The stereotypical view of lone cybercriminals operating out of their bedrooms is no longer a valid one. Nowadays, they are to be found right in the public eye. But rather than opening themselves up for discovery they are covering themselves with an invisible cloak. Hackers and malware authors traditionally worked from the hidden depths of their homes because they needed access to a telephone line for modem-tomodem communications. But the Internet, its popularity and its pervasiveness, has changed all that. They can access the Internet in a cybercafé, university, library, telephone kiosk, from a PDA or mobile phone – or even by stealing bandwidth from any unprotected Wi-Fi network that they happen to be parked near to. By using the Internet in a public place, cybercriminals maintain crucial anonymity and avoid detection. Many Internet cafes clean their computers by automatically rebooting the machines and wiping all non-standard files between each customer. Anonymity is key and tracks are more easily covered from a public location.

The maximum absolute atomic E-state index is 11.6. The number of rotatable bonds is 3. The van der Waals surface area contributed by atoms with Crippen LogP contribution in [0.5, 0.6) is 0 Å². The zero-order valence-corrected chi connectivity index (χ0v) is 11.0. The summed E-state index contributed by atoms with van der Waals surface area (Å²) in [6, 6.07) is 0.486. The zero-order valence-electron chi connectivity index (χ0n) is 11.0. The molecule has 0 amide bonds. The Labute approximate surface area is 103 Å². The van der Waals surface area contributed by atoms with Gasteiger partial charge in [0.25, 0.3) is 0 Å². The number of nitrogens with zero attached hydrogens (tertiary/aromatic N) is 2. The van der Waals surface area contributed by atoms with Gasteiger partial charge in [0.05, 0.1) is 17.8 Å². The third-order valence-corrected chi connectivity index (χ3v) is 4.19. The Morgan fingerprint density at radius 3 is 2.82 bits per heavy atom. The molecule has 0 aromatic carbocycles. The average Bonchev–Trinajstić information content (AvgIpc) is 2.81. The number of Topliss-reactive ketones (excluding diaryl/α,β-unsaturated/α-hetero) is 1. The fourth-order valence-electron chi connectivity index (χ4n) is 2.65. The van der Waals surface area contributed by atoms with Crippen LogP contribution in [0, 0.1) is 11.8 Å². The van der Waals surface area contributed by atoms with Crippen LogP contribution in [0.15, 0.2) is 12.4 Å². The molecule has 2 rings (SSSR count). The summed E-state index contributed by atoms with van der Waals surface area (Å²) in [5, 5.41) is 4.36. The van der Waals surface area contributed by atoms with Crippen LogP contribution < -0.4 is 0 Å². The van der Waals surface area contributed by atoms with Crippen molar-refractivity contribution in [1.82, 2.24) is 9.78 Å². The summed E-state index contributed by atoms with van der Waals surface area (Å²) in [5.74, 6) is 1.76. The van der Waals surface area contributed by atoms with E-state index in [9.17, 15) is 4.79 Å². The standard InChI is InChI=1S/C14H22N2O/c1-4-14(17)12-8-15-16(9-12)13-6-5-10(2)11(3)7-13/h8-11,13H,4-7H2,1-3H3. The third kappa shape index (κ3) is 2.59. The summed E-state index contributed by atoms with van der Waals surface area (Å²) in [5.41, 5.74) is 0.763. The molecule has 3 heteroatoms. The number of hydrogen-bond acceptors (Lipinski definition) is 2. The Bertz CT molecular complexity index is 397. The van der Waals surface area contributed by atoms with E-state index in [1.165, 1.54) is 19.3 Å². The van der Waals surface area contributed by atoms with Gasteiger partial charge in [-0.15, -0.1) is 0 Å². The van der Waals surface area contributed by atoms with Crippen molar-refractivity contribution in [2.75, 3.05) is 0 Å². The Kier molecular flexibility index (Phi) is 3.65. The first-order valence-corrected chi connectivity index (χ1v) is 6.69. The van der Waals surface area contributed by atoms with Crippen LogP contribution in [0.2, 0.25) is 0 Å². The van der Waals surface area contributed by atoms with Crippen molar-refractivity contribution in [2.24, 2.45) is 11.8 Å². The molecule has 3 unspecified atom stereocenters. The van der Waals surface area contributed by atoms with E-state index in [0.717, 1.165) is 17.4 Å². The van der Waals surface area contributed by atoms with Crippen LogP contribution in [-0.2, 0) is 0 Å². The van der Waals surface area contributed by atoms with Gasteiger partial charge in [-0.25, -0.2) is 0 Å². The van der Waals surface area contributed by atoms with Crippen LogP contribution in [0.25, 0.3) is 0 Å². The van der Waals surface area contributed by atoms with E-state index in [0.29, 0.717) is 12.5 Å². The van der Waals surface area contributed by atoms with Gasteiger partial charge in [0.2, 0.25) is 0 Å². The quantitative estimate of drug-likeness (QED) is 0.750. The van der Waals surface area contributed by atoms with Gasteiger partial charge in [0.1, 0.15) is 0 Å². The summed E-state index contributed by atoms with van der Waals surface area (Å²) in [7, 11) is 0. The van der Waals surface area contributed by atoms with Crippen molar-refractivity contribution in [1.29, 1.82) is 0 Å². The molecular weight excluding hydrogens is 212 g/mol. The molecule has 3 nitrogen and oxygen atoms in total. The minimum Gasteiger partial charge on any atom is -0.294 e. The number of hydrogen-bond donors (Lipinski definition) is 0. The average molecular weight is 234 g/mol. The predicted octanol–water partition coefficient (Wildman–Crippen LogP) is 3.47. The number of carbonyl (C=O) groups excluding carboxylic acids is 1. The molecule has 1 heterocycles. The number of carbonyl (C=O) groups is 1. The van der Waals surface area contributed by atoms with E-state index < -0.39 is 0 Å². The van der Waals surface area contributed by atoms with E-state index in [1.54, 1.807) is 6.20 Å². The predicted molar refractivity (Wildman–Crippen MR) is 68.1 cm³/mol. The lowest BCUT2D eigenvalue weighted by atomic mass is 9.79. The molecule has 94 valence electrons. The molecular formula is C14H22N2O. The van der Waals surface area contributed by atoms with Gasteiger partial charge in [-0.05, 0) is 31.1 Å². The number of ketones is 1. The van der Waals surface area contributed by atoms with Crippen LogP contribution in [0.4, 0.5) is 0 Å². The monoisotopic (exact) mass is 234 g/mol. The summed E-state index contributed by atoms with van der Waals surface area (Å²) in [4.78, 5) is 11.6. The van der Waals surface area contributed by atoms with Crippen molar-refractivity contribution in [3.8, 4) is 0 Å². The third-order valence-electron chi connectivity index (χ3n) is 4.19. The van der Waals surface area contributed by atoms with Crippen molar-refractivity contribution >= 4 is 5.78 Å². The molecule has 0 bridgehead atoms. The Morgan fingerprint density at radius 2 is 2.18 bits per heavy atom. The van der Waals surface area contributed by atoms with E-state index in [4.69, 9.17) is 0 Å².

KEY TRENDS OVER THE PAST YEAR INCLUDE:
• Moving away from bedrooms and into public places to avoid detection • Exploiting the new online social networking explosion • Targeting identities by employing new techniques such as spear phishing • Targeting new technologies – mobile phones and devices • Targeting individuals and small businesses • Criminal collaboration and the creation of malware mafia families

COVERT COMMUNICATIONS IN PUBLIC SPACES
Following the explosions in London on 7th July 2005, the National Hi-Tech Crime Unit (NHTCU) contacted JANET, the Joint Academic Network, which connects UK universities, colleges and schools. The NHTCU suspected that the terrorists used a telecommunications system in the planning and execution of their attack, and that universities may have information on their networks that could assist in its investigations. The NHTCU requested that all data be preserved.

10

SECTION TWO
HI-TECH CRIME: HOW ORGANISED CRIME IS PROFITING FROM THE INTERNET

SOCIAL NETWORKING: HOW CRIMINALS ARE TARGETING THE WEB’S SOCIAL NETWORKING EXPLOSION